Watch where people and animals interact
I always like to say, when predicting future disease outbreaks, what's past is prologue. More than 300 new diseases have emerged since 1940, and many of these have been the result of spillover from wild animal to human populations.
Zoonotic outbreaks are expected to increase as the buffer between humans and animals decreases and a disease can travel with humans from even the most remote region of the world to the other side of the globe within 24 hours.
We need better disease surveillance in human populations – especially those who are frequently in contact with wildlife. We should also be monitoring wildlife populations for changes such as die offs or major shifts in density or behavior that often precede zoonotic outbreaks in human populations.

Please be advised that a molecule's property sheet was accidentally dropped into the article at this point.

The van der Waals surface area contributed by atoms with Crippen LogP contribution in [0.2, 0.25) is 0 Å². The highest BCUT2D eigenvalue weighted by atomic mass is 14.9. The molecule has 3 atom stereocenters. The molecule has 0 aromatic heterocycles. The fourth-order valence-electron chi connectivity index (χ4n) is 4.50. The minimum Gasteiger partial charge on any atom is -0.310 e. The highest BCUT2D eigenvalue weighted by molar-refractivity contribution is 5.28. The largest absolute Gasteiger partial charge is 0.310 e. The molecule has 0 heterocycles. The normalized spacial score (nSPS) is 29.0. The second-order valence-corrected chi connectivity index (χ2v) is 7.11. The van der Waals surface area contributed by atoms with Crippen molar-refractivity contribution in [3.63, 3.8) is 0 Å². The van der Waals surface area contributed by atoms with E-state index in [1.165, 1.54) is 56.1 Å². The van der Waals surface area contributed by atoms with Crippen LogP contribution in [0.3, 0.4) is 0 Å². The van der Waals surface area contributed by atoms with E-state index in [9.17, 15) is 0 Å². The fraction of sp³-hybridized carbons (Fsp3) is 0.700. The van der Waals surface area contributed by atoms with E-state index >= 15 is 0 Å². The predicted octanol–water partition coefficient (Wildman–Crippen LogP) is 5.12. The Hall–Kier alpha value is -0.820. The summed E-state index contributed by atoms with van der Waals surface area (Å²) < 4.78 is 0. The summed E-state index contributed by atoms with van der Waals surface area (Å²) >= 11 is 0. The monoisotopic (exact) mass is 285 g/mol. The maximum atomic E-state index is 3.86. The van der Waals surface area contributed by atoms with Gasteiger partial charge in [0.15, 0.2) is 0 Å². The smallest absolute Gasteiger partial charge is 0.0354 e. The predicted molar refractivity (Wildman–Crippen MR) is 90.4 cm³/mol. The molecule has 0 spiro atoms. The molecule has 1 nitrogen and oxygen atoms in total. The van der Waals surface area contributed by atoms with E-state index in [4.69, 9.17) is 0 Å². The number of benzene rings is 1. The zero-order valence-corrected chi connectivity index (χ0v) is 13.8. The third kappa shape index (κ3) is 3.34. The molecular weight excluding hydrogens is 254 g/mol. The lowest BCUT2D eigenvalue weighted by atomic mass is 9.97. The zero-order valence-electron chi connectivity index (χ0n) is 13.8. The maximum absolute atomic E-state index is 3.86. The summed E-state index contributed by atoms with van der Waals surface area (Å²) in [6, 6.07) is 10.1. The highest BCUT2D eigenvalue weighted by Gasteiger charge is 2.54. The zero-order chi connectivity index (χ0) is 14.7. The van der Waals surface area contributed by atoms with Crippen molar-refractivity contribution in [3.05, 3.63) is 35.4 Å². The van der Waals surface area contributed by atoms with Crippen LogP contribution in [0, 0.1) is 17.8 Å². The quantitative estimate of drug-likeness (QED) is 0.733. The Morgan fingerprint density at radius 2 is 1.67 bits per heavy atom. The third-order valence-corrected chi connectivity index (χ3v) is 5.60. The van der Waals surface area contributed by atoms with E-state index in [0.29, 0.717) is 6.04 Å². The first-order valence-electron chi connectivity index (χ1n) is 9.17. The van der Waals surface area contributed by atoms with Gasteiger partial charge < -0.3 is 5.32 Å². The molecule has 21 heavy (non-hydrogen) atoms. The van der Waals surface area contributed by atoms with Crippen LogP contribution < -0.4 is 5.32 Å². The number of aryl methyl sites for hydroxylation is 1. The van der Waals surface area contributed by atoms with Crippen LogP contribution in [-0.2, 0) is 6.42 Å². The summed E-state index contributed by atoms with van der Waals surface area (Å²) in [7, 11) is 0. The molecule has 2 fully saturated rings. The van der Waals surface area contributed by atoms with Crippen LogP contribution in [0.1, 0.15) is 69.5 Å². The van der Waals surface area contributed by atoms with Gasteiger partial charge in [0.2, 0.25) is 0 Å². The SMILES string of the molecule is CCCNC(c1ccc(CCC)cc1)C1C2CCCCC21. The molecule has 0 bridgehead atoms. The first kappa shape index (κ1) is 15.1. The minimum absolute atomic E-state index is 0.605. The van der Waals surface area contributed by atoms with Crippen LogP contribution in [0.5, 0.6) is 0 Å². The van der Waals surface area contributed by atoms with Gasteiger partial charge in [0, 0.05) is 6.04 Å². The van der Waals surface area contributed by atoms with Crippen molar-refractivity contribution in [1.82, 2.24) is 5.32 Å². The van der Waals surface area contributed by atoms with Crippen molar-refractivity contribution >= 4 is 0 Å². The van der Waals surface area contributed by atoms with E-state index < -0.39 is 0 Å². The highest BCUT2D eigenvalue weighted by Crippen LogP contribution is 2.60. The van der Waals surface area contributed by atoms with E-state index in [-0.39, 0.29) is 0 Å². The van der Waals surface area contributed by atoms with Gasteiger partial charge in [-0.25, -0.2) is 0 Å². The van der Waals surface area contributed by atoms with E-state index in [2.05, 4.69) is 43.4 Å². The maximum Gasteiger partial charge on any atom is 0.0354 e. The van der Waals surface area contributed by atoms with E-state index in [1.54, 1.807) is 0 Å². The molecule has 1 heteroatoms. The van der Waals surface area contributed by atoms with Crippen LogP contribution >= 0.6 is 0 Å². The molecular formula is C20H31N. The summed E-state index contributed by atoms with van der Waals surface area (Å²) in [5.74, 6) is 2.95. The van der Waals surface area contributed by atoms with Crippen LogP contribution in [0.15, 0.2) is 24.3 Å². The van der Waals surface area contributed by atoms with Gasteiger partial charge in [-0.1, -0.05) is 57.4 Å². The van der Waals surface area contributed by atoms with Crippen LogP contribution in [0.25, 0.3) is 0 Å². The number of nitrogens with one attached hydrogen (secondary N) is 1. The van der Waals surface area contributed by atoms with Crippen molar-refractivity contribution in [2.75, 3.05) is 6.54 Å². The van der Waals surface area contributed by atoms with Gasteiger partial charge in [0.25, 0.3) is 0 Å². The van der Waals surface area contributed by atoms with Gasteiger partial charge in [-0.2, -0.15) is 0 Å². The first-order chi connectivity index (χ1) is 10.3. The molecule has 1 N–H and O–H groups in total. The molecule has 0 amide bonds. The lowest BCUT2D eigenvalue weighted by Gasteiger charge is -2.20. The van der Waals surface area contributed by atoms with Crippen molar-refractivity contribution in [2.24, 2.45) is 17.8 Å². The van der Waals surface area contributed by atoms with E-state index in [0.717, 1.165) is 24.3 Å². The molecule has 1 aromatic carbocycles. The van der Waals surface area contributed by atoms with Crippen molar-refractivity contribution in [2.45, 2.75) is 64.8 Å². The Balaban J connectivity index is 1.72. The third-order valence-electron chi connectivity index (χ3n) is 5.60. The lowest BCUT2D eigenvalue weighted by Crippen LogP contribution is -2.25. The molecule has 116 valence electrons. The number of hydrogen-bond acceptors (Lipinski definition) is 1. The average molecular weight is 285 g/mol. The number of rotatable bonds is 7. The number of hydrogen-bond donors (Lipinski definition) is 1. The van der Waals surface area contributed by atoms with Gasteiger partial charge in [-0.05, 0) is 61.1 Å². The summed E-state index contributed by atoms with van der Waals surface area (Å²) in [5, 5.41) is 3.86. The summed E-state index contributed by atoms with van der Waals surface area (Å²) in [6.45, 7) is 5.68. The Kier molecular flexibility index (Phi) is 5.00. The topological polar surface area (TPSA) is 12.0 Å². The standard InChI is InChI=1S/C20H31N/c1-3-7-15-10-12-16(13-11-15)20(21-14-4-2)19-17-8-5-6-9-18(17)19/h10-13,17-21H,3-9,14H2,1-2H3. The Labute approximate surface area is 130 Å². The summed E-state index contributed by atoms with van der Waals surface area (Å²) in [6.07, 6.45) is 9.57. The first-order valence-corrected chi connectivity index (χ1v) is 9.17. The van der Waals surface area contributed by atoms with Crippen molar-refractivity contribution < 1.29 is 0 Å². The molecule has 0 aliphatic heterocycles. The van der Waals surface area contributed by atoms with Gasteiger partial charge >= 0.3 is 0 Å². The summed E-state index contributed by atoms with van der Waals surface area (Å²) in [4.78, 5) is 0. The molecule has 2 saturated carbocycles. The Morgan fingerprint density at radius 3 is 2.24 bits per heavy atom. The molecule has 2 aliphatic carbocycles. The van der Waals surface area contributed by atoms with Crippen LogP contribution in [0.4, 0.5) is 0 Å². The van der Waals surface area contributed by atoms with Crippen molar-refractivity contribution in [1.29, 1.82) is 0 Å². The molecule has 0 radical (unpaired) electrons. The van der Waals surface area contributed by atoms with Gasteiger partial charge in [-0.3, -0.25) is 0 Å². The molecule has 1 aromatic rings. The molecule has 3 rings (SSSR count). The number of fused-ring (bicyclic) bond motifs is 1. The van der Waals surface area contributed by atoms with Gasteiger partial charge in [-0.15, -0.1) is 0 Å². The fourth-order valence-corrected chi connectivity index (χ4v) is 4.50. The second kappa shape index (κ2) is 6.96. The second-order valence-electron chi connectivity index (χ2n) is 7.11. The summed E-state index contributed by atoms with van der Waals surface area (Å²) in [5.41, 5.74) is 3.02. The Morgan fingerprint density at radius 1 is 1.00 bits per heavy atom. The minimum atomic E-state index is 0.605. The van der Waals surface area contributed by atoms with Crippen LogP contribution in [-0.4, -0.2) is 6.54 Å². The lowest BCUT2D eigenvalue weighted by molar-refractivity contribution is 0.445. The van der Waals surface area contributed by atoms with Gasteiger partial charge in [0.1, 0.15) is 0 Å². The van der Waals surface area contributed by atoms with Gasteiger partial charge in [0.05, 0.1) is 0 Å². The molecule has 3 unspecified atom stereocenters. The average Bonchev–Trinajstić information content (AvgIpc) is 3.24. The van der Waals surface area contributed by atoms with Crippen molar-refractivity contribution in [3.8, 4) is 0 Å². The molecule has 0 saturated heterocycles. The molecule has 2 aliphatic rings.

Bottom line: We can't stop diseases from spilling over from animals to humans, but we can limit the extent of their spread and impact with good disease surveillance systems in place and the ability to rapidly respond. We must be ready to expect the unexpected.
Other voices in the conversation:
- Thumbi Mwangi, veterinarian, Washington State University: Control small diseases to be ready for big ones
- Justin Lessler, epidemiologist, Johns Hopkins University: It's not where a virus comes from but how it becomes contagious
- Kevin Olival, ecologist, EcoHealth Alliance: There are 5,000 places to look